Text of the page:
The Politics of Activism: On Rhetoric and Power

By Andie Alexander

“So are you a political activist now?”

I’m not the kind of person who often posts on Facebook about politics. After all, I’m still a grad student hoping to get a job one day, and there’s no telling what sorts of ideas people could formulate about me based solely on my Facebook posts. With that always in the back of my mind, I tend to keep my posts mostly about the academic study of religion (well, that, and pictures of my dogs, obviously, because they’re adorable). However, over the past few weeks, I have been sharing significantly more news articles and reports on my Facebook page. In the wake of this exponential increase in the number of political articles and photos from the Denver Women’s March (see above) on my page, folks were somewhat surprised with my seemingly sudden interest in politics. So much so that some have even called me a political activist.

When others heard these comments about my newfound activism, some agreed in a positive way, while others maintained that I was not a political activist and that I was just sharing information. However, what struck me about these comments was not whether I really am/am not a political activist — to me that misses the point. Rather, I am more interested in this label or designation of “political activist.” For the more I thought about it, I realized that this identifier rarely has a positive connotation. Continue reading “The Politics of Activism: On Rhetoric and Power”

On Science


“From this point of view, science…is rhetoric, a series of efforts to donna harawaypersuade relevant social actors that one’s manufactured knowledge is a route to a desired form of very objective power.”

Donna Haraway, “Situated Knowledges: The Science Question in Feminism and the Privilege of Partial Perspective” in Feminist Theory Reader: Local and Global Perspectives (2013)

 

Is it Terrorism or Not?

Picture 35I find that a very interesting tweet. (Click it to go to the author‘s Twitter account.) For ever since the inauguration of the War on Terror people on the left have critiqued this notion of terrorism, seeing it as an empty rhetorical term that does significant political work by heightening anxiety among a population (like increasing the terror level warning, as we used to see periodically in the US); for it creates the impression that there’s some acts of violence that are somehow worse than others, more nefarious, their perpetrators are not being good sports and playing by the rules of war (but, really, who does?).

In fact, rather ironically, use of the very word terrorism to name just some violence could constitute but one instance of what we commonly take terrorism to be, for choices of what to call terrorism could be read as having the effect of intimidating a population in service of the interests that motivate (and benefit from) that very choice. Continue reading “Is it Terrorism or Not?”

The Memory That Forgets: The Women in Military Service for America Memorial

Women in Military

At the small liberal arts university where I work, we offer a travel course entitled “The Rhetoric of War.” The course examines the way that rhetorics (both verbal and graphic) depict war, patriotism, and the nation-state in the American context. Midway through the semester, the class takes a whirlwind trip to Washington D.C. in order to directly engage the ways in which war is memorialized.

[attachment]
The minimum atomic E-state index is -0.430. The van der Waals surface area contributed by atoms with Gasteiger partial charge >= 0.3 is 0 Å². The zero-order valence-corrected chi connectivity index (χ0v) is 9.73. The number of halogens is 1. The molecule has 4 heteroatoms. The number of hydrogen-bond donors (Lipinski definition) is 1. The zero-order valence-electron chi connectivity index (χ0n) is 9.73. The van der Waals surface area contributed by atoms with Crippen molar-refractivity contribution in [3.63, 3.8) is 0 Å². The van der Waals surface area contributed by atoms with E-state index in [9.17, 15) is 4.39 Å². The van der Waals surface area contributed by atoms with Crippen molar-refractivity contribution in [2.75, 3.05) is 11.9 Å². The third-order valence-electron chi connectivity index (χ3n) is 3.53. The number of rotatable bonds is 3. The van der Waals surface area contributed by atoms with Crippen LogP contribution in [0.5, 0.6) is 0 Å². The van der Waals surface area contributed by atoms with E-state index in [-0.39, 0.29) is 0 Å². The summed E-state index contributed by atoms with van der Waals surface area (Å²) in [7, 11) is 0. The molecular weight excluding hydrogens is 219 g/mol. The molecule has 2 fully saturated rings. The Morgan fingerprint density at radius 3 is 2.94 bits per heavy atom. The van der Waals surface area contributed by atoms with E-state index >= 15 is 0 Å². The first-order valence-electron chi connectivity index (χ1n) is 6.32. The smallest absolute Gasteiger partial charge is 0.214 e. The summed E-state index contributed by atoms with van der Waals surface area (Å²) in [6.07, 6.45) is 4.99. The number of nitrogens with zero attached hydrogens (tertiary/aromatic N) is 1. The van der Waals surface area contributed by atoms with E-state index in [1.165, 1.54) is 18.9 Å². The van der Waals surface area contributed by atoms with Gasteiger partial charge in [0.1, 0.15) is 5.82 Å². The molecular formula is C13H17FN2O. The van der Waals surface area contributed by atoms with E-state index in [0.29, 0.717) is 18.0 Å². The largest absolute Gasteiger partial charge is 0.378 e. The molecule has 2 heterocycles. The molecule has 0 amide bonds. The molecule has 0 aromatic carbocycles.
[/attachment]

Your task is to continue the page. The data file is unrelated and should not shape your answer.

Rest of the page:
My friend and colleague, Dr. Amy Milakovic, is one of the faculty who teaches that course; she has a forthcoming paper about the experience, with particular focus paid to the Women In Military Service For America (WIMSFA) Memorial. As Dr. Milakovic argues, the attempt to honor military women at WIMSFA happens through a narrative that works only to the degree that it actually diminishes women. WIMFSA achieves this by reinforcing traditional gendered stereotypes at the same time that its physical appearance emphasizes invisibility and insignificance, two terrible ironies achieved in a place that claims to highlight and celebrate women in the military. Continue reading “The Memory That Forgets: The Women in Military Service for America Memorial”

Rhetorical Unity

Rassemblement_Charlie_Hebdo_5_–_RambouilletThe many rallies in Paris and elsewhere yesterday provide an intriguing example of the malleability of unity as a symbol. The crowd in Paris, according to reports, was both enormous and diverse, including a range of foreign dignitaries and political leaders. In addition to various European leaders from Russia, Germany, and Britain alongside the President of France, Israeli Prime Minister Binyamin Netanyahu and Palestinian leader Mahmoud Abbas both participated. The Guardian described the Paris march,

This was a nationwide outpouring of grief, solidarity and defiance. Parisiens of all ages, religions and nationalities turned out en masse not only to show their respect for the victims but their support for the values of the Republic: “liberté, égalité, fraternité” – freedom of speech and freedom of the press.

Continue reading “Rhetorical Unity”

Victory in Defeat

Picture 15Tennis fans may know that Venus Williams lost in the U.S. Open yesterday. What I found interesting during a weekend report from her post-match interview, was a turn of phrase that I’ve heard many times in sports — in fact, in an interview from the same day, when he advanced but only after a surprisingly close match, Roger Federer said pretty much the same thing in his post-match interview. Continue reading “Victory in Defeat”